The medicinal benefits of marijuana are starting to become better known. One possible benefit of the drug is pain relief. While scientists are still studying whether marijuana is an effective painkiller, what is known is that, in the wake of the opioid epidemic in Ohio and across the nation, medical marijuana may be a better choice for patients than addictive prescription painkillers.
Under an Illinois bill, physicians would be permitted to prescribe medical marijuana as a substitute for prescription pain medicine. In addition, the bill would eliminate the mandate that individuals seeking medical marijuana be fingerprinted and have a criminal background check performed.
Under the bill, a person cannot be denied medical marijuana due to the fact that they have a criminal conviction. This bill would also allow those with a prescription for medical marijuana to buy the drug from a licensed dispensary.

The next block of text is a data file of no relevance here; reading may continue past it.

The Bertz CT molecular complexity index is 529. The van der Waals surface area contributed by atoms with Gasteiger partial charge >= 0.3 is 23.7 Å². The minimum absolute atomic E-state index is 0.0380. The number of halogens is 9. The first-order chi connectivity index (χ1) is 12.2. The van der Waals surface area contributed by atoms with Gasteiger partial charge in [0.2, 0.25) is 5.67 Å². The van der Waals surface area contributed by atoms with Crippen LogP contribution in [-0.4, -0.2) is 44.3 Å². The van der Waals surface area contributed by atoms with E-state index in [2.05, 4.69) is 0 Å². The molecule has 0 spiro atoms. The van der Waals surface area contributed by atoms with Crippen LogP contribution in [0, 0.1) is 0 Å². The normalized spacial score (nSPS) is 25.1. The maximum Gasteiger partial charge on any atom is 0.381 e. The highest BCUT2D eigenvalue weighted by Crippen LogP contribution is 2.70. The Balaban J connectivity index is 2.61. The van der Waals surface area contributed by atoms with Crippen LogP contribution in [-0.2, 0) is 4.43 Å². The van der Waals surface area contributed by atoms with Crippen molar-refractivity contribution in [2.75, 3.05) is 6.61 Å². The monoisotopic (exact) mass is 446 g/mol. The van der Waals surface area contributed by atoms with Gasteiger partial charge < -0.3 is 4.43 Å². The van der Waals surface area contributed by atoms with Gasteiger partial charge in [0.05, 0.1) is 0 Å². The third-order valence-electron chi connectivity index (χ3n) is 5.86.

Currently, new applicants with a prescription for the drug have to receive bureaucratic approval to purchase it, which could take as long as four months. The bill has been approved by both houses, and is on its way to the governor's desk for approval.
This measure is part of a fight against the opioid epidemic sweeping the nation, and has bipartisan support from legislators. If this bill is made into law, marijuana dispensaries will be able to sell the drug to more people who have a prescription for it.
However, they will not be able to sell marijuana for recreational purposes, as that is still against the law in Illinois. Moreover, marijuana has not been legalized by federal law.